Skip to main content

SpaceX launches Starlink satellites on 'American broomstick' and lands rocket at sea

SpaceX successfully launched a new batch of Starlink internet satellites on Wednesday (March 9), marking the company's 10th launch in as many weeks. 

A two-stage Falcon 9 (opens in new tab) rocket launched 48 Starlink (opens in new tab) satellites into orbit from Cape Canaveral Space Force Station in Florida at 8:45 a.m. EST (1545 GMT). The rocket's first stage then returned to Earth for a smooth touchdown at sea on the SpaceX (opens in new tab) droneship A Shortfall of Gravitas.

"Time to let the American broomstick fly and hear the sounds of freedom," SpaceX's launch director said just before launch. The call was an apparent response to Russian space agency chief Dmitry Rogozin, who said "let them fly on something else, their broomsticks" last week after Russia halted sales of its rocket engines (opens in new tab) to U.S. launch providers amid economic sanctions following that country's invasion of Ukraine on Feb. 24.


Related:
The 12 strangest objects in the universe

SpaceX CEO Elon Musk (opens in new tab) has leaned into Rogozin's comments, calling the Falcon 9 — the workhorse vehicle of SpaceX's reusable fleet — as a dependable "American broomstick" in  a Twitter post (opens in new tab) last week. SpaceX has also provided Starlink terminals to Ukraine to help restore communications and internet service across the country and is focusing on cybersecurity (opens in new tab) to prevent jamming of those terminals.

"Another 48 Starlinks just reached orbit," Musk wrote on Twitter (opens in new tab) Wednesday after the successful launch. 

Starlink is the giant constellation of broadband satellites that SpaceX is assembling in low Earth orbit. The company has already launched more than 2,000 Starlink craft since 2019, and many more will go up in the relatively near future. 

A SpaceX Falcon 9 first stage stands on the droneship A Shortfall Of Gravitas after a successful fourth landing following its launch of the Starlink 4-10 mission with 48 satellites on March 9, 2022.

A SpaceX Falcon 9 first stage stands on the droneship A Shortfall Of Gravitas after a successful fourth landing following its launch of the Starlink 4-10 mission with 48 satellites on March 9, 2022. (Image credit: SpaceX)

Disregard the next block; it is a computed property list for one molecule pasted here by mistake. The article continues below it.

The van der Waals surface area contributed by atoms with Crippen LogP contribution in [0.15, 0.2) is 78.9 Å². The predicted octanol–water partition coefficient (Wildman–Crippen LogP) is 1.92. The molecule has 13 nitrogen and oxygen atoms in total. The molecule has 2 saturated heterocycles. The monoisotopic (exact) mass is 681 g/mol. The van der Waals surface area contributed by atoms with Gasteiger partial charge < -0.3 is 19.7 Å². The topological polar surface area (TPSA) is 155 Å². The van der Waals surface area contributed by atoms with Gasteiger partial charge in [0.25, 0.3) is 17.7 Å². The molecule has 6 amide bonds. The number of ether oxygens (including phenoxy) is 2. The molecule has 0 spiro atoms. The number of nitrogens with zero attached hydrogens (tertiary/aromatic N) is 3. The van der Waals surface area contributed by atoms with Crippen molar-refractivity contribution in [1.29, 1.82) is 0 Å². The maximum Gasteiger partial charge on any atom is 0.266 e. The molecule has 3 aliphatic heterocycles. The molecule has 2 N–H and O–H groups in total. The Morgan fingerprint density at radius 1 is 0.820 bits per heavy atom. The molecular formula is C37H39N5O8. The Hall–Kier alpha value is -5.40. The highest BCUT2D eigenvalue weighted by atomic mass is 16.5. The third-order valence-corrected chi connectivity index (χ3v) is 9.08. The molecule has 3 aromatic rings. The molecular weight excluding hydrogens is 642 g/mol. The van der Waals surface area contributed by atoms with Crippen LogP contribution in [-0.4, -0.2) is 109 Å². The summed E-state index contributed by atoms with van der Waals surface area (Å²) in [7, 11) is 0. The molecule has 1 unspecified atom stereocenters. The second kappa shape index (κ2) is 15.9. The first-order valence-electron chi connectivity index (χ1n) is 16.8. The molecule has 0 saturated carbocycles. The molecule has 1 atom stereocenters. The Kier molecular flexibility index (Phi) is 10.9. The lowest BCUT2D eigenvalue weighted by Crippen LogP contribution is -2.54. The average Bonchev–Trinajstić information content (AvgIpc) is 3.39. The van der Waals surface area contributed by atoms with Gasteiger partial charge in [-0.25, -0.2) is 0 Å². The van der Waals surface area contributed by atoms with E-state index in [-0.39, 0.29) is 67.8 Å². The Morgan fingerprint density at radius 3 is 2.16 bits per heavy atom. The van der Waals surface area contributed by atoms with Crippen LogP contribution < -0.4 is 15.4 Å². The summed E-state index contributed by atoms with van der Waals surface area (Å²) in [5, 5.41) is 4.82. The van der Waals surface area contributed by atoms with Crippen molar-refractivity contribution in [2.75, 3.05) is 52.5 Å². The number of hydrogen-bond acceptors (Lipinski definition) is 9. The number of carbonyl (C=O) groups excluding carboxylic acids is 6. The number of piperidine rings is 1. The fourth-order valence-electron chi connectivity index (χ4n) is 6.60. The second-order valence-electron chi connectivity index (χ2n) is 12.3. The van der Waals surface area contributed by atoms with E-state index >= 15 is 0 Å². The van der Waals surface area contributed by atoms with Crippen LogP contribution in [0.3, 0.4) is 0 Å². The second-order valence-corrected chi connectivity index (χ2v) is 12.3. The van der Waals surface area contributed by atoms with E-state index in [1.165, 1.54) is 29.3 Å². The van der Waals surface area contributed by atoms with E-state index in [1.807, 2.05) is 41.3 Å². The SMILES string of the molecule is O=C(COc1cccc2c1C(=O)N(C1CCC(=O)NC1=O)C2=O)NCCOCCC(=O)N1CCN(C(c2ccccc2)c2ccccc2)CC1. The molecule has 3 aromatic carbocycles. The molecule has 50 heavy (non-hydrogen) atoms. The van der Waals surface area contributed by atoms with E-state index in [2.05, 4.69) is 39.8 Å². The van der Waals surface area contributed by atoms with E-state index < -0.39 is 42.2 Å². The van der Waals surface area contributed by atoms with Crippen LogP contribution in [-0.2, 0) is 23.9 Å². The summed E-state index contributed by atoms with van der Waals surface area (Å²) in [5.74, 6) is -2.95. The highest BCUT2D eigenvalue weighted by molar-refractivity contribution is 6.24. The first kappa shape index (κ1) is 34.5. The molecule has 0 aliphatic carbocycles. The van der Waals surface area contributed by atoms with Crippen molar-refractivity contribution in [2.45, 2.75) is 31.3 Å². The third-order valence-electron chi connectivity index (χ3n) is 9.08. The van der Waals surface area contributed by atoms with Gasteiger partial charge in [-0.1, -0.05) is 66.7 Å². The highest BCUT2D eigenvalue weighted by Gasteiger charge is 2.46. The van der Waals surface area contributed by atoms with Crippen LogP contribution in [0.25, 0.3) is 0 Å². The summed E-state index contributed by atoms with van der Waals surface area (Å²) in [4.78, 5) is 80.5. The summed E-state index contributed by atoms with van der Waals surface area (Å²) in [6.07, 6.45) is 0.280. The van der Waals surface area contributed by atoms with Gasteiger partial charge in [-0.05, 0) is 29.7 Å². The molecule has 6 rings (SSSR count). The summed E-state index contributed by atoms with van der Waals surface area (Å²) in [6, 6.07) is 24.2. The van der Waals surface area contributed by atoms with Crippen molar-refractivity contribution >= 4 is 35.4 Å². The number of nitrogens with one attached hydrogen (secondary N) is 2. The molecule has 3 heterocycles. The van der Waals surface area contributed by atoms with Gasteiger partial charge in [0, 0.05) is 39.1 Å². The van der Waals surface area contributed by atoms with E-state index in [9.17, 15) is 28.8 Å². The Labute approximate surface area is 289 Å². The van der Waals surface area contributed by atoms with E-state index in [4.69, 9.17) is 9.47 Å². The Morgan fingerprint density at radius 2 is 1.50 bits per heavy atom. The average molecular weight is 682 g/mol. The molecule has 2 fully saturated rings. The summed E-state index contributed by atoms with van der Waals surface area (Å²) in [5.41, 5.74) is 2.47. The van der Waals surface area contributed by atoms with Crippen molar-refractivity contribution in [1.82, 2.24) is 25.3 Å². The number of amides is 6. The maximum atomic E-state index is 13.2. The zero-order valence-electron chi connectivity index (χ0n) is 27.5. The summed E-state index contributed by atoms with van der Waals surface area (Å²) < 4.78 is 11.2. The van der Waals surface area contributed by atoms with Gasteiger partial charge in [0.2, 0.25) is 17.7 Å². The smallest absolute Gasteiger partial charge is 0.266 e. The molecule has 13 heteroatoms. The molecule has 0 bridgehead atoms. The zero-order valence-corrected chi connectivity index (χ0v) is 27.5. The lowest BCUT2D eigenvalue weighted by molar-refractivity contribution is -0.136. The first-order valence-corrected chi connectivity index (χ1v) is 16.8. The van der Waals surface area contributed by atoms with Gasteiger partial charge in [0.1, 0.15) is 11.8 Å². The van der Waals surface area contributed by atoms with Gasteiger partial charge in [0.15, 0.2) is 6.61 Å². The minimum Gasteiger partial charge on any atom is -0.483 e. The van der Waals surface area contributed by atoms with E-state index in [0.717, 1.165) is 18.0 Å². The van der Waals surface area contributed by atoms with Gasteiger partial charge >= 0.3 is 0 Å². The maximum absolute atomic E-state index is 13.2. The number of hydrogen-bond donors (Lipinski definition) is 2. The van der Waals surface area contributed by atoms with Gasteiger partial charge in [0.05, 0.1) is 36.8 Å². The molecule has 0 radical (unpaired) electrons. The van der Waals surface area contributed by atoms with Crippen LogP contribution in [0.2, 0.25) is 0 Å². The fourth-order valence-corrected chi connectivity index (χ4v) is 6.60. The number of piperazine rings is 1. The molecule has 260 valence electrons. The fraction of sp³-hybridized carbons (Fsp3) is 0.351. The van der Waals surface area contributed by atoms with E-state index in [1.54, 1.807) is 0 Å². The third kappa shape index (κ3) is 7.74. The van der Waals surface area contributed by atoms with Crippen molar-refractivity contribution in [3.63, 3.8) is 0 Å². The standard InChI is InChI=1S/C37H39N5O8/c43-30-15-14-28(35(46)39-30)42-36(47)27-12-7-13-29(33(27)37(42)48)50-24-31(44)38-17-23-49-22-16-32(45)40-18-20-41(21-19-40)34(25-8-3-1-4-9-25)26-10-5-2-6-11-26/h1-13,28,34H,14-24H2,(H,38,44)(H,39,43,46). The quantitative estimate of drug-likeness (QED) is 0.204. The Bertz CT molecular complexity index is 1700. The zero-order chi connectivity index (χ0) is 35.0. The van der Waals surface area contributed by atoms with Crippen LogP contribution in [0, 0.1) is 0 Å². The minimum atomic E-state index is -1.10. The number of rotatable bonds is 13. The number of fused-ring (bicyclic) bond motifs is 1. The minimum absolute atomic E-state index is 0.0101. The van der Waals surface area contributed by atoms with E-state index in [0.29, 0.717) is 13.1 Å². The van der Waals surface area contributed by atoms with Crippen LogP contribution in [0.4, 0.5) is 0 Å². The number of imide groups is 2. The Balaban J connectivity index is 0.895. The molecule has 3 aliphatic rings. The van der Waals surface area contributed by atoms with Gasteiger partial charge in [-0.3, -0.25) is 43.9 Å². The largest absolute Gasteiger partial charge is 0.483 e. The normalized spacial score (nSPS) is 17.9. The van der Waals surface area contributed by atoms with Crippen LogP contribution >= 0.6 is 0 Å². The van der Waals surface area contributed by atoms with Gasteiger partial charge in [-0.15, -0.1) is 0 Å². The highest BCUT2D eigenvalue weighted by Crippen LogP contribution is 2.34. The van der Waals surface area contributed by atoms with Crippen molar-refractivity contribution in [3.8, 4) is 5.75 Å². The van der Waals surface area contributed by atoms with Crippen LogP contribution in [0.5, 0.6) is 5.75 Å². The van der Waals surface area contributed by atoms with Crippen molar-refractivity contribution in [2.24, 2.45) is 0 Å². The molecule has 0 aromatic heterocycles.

SpaceX has permission to launch 12,000 Starlink satellites and has applied for approval for up to 30,000 more. Wednesday's Starlink mission, called Starlink 4-10, marked the 41st flight for the megaconstellation. 

Last month, SpaceX lost nearly an entire batch of Starlink satellites due to a solar storm that caused dozens of Starlinks to fall from space and burn up in Earth's atmosphere (opens in new tab) days after launch. SpaceX has since increased its initial deployment altitude to avoid similar incidents from recurring. 

Wednesday's launch marked the fourth flight and landing for its particular Falcon 9 first stage, SpaceX has said. The booster also launched the Arabsat-6A (opens in new tab) mission in April 2019, the Space Test Program-2 (STP-2) flight for the U.S. military in June 2019 and the Italian Earth-observation satellite COSMO-SkyMed Second Generation FM2 in January.

The first two missions on that list — Arabsat-6A and STP-2 — were flown by SpaceX's huge Falcon Heavy rocket, which consists of three Falcon 9 cores strapped together, the central one topped by a second stage. COSMO-SkyMed Second Generation FM2 was flown by a Falcon 9.

Mike Wall is the author of "Out There (opens in new tab)" (Grand Central Publishing, 2018; illustrated by Karl Tate), a book about the search for alien life. Follow him on Twitter @michaeldwall (opens in new tab). Follow us on Twitter @Spacedotcom (opens in new tab) or on Facebook (opens in new tab).  

Tariq Malik
Tariq Malik

Tariq is the editor-in-chief of Live Science's sister site Space.com. He joined the team in 2001 as a staff writer, and later editor, focusing on human spaceflight, exploration and space science. Before joining Space.com, Tariq was a staff reporter for The Los Angeles Times, covering education and city beats in La Habra, Fullerton and Huntington Beach. He is also an Eagle Scout (yes, he has the Space Exploration merit badge) and went to Space Camp four times. He has journalism degrees from the University of Southern California and New York University.